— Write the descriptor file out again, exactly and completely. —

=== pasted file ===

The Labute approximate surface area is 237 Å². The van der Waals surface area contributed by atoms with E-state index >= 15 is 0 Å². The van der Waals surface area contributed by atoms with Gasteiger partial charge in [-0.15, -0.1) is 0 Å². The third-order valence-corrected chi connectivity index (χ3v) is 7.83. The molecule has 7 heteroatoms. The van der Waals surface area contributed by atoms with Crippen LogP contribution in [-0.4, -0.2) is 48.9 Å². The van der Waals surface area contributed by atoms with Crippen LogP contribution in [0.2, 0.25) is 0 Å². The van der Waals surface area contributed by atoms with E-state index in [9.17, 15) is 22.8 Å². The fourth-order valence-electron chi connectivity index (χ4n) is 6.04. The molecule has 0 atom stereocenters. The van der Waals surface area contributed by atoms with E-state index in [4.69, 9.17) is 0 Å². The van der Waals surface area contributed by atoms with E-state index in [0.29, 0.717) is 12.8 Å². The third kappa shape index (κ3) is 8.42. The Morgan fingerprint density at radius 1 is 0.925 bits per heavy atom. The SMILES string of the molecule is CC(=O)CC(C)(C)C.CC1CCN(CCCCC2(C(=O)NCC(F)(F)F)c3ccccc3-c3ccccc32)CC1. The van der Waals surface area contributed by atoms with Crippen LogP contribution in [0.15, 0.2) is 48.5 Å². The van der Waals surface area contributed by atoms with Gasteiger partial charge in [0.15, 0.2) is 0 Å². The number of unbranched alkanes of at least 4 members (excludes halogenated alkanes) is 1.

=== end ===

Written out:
The Labute approximate surface area is 237 Å². The van der Waals surface area contributed by atoms with E-state index >= 15 is 0 Å². The van der Waals surface area contributed by atoms with Gasteiger partial charge in [-0.15, -0.1) is 0 Å². The third-order valence-corrected chi connectivity index (χ3v) is 7.83. The molecule has 7 heteroatoms. The van der Waals surface area contributed by atoms with Crippen LogP contribution in [-0.4, -0.2) is 48.9 Å². The van der Waals surface area contributed by atoms with Crippen LogP contribution in [0.2, 0.25) is 0 Å². The van der Waals surface area contributed by atoms with E-state index in [9.17, 15) is 22.8 Å². The fourth-order valence-electron chi connectivity index (χ4n) is 6.04. The molecule has 0 atom stereocenters. The van der Waals surface area contributed by atoms with E-state index in [4.69, 9.17) is 0 Å². The van der Waals surface area contributed by atoms with E-state index in [0.29, 0.717) is 12.8 Å². The third kappa shape index (κ3) is 8.42. The Morgan fingerprint density at radius 1 is 0.925 bits per heavy atom. The SMILES string of the molecule is CC(=O)CC(C)(C)C.CC1CCN(CCCCC2(C(=O)NCC(F)(F)F)c3ccccc3-c3ccccc32)CC1. The van der Waals surface area contributed by atoms with Crippen LogP contribution in [0.15, 0.2) is 48.5 Å². The van der Waals surface area contributed by atoms with Gasteiger partial charge in [0.15, 0.2) is 0 Å². The number of unbranched alkanes of at least 4 members (excludes halogenated alkanes) is 1.